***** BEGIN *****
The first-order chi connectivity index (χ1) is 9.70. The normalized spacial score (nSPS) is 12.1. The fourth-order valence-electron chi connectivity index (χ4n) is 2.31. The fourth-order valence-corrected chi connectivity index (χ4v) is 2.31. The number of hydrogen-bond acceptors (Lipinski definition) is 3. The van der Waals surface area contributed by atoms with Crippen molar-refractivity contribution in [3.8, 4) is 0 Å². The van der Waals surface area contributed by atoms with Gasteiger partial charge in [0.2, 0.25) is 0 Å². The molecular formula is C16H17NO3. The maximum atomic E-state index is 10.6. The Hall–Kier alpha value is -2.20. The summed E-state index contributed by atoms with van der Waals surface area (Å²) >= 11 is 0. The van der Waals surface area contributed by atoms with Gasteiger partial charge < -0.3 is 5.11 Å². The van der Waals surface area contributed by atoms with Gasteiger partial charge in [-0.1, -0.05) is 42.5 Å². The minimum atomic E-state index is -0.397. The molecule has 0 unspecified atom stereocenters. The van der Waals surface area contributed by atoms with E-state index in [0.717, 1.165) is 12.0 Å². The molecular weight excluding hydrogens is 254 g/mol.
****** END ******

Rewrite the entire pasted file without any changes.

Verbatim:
The first-order chi connectivity index (χ1) is 9.70. The normalized spacial score (nSPS) is 12.1. The fourth-order valence-electron chi connectivity index (χ4n) is 2.31. The fourth-order valence-corrected chi connectivity index (χ4v) is 2.31. The number of hydrogen-bond acceptors (Lipinski definition) is 3. The van der Waals surface area contributed by atoms with Crippen molar-refractivity contribution in [3.8, 4) is 0 Å². The van der Waals surface area contributed by atoms with Gasteiger partial charge in [0.2, 0.25) is 0 Å². The molecular formula is C16H17NO3. The maximum atomic E-state index is 10.6. The Hall–Kier alpha value is -2.20. The summed E-state index contributed by atoms with van der Waals surface area (Å²) >= 11 is 0. The van der Waals surface area contributed by atoms with Gasteiger partial charge < -0.3 is 5.11 Å². The van der Waals surface area contributed by atoms with Gasteiger partial charge in [-0.1, -0.05) is 42.5 Å². The minimum atomic E-state index is -0.397. The molecule has 0 unspecified atom stereocenters. The van der Waals surface area contributed by atoms with E-state index in [0.717, 1.165) is 12.0 Å². The molecular weight excluding hydrogens is 254 g/mol.